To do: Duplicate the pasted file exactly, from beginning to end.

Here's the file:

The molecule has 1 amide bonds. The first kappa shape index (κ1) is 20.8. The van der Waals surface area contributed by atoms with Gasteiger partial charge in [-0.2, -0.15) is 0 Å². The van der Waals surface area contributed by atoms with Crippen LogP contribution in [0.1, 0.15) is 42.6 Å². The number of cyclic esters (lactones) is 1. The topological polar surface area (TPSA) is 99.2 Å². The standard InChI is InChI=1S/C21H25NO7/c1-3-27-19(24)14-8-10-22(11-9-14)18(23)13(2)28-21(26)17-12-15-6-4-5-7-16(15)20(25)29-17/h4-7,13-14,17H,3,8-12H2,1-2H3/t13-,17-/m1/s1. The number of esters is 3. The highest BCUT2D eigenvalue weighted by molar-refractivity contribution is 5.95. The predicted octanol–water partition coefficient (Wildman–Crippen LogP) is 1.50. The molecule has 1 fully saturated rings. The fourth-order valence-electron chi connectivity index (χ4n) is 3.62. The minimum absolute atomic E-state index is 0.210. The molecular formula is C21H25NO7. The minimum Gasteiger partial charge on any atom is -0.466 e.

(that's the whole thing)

The molecule has 1 amide bonds. The first kappa shape index (κ1) is 20.8. The van der Waals surface area contributed by atoms with Gasteiger partial charge in [-0.2, -0.15) is 0 Å². The van der Waals surface area contributed by atoms with Crippen LogP contribution in [0.1, 0.15) is 42.6 Å². The number of cyclic esters (lactones) is 1. The topological polar surface area (TPSA) is 99.2 Å². The standard InChI is InChI=1S/C21H25NO7/c1-3-27-19(24)14-8-10-22(11-9-14)18(23)13(2)28-21(26)17-12-15-6-4-5-7-16(15)20(25)29-17/h4-7,13-14,17H,3,8-12H2,1-2H3/t13-,17-/m1/s1. The number of esters is 3. The highest BCUT2D eigenvalue weighted by molar-refractivity contribution is 5.95. The predicted octanol–water partition coefficient (Wildman–Crippen LogP) is 1.50. The molecule has 1 fully saturated rings. The fourth-order valence-electron chi connectivity index (χ4n) is 3.62. The minimum absolute atomic E-state index is 0.210. The molecular formula is C21H25NO7. The minimum Gasteiger partial charge on any atom is -0.466 e.